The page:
Rainwater tanks

This page has information on managing rainwater tanks for private water supplies.

You don't need approval from the Department of Health to install or use a rainwater tank. 

Rainwater tank construction

A properly constructed and well-maintained rainwater tank can provide a good supply of potable (safe and drinkable) water, particularly in cases where reticulated water supply is poor quality or production bores are of low yield.

You need to consider all of the following when planning to install a rainwater tank:

  • viability of water harvesting in relation to tank volumes, roof size and average annual rainfall
  • need for the installation of first flush devices to prevent contaminants being washed into the storage on the first rain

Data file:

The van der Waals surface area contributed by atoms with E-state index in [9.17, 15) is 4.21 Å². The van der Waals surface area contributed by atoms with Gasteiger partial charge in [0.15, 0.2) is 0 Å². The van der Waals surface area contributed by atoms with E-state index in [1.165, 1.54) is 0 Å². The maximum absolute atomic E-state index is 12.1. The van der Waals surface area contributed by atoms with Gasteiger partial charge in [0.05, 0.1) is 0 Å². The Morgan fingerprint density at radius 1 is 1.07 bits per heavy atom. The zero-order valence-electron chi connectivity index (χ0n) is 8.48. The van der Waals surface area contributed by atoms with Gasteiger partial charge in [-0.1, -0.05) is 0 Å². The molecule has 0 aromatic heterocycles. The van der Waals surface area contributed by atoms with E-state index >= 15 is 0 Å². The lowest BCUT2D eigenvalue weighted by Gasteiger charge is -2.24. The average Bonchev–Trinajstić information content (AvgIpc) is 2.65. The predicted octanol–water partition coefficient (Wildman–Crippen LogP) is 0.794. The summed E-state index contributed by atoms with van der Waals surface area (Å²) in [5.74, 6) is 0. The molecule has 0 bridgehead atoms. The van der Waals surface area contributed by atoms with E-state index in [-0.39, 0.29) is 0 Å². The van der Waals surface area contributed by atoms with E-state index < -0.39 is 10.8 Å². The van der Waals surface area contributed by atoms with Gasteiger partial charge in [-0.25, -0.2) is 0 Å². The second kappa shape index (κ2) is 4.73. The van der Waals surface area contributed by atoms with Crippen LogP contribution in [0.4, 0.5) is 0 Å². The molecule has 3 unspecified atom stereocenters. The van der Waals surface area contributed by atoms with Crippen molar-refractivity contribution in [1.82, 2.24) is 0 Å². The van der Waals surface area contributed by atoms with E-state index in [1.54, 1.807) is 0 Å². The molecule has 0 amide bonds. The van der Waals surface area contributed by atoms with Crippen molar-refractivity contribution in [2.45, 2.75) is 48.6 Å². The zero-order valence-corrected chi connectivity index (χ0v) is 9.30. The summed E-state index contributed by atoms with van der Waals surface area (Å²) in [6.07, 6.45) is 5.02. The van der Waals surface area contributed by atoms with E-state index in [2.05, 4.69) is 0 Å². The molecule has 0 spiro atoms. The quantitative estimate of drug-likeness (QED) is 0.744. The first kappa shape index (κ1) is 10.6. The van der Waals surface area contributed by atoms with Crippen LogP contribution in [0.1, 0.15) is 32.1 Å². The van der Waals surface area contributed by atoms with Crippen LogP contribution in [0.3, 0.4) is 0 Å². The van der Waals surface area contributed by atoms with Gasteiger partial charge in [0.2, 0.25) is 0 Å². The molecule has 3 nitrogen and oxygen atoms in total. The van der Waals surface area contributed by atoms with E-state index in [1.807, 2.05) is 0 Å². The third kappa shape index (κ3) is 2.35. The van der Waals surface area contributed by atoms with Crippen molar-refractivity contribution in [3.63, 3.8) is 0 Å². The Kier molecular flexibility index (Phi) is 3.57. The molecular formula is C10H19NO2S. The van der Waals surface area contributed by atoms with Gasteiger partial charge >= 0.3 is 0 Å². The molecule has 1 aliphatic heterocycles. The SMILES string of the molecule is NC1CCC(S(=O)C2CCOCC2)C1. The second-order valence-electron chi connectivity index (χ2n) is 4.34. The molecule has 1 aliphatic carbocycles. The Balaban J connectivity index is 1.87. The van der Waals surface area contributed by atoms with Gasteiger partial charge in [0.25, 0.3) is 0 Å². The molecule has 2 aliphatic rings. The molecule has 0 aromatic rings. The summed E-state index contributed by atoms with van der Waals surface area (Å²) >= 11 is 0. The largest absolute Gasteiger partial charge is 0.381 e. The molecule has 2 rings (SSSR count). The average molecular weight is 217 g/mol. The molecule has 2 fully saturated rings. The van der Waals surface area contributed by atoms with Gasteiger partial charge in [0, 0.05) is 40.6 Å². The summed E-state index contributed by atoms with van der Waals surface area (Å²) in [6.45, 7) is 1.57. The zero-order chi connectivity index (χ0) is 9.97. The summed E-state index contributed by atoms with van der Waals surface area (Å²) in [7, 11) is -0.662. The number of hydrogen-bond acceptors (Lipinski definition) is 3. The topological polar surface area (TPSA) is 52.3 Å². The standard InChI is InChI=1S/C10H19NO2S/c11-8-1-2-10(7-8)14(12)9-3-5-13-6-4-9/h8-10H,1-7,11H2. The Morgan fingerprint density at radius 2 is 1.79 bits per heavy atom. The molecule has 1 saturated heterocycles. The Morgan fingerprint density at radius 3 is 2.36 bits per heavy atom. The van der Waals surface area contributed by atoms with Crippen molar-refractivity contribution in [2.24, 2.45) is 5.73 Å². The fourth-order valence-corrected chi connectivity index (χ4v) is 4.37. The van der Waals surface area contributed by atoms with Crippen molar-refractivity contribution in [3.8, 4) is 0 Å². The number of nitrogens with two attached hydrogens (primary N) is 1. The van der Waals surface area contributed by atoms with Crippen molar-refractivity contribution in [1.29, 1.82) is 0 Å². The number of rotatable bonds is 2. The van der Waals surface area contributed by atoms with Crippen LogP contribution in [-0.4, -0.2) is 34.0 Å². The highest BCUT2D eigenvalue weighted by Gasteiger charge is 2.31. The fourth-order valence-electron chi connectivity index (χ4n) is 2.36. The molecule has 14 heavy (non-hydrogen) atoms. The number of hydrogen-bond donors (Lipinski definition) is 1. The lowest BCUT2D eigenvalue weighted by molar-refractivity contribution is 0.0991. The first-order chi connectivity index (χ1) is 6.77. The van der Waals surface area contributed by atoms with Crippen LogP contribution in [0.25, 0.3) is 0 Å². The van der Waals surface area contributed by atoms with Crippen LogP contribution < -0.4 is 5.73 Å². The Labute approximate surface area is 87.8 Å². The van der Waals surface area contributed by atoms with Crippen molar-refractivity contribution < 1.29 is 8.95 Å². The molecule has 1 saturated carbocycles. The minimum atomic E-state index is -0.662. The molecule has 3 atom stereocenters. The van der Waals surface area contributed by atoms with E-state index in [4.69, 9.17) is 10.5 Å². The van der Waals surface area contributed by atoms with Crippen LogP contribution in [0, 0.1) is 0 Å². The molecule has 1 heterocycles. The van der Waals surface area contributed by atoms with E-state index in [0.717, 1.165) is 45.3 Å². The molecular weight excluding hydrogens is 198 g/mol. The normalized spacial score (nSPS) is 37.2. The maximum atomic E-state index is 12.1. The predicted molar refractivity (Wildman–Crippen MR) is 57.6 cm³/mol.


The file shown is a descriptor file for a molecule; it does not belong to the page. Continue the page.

• provision of insect screening to stop mosquito breeding, including the dengue mosquito Aedes aegypti, which occurred in Tennant Creek and is a container breeder suited to rainwater tanks
  • ongoing repairs and maintenance program for the life of the system.

Safe and drinkable rainwater

The Department of Health uses the enHealth guidance on use of rainwater tanks (2010) as the main reference for issues associated with the collection of rainwater for potable purposes.

Fore more information go to guidance on use of rainwater tanks page at the Australian Government's Department of Health website.

There are risks associated with the provision of safe potable water from rainwater tanks, particularly with respect to microbiological quality. 

The very young, the very old and the immuno-compromised, such as diabetics and cancer patients, should disinfect rainwater from tanks before use for drinking or cooking purposes.

For more information get the disinfection of water tanks fact sheet (53.7 kb) and read about private water supply management

Contact Environmental Health for more information.

Last updated: 27 June 2017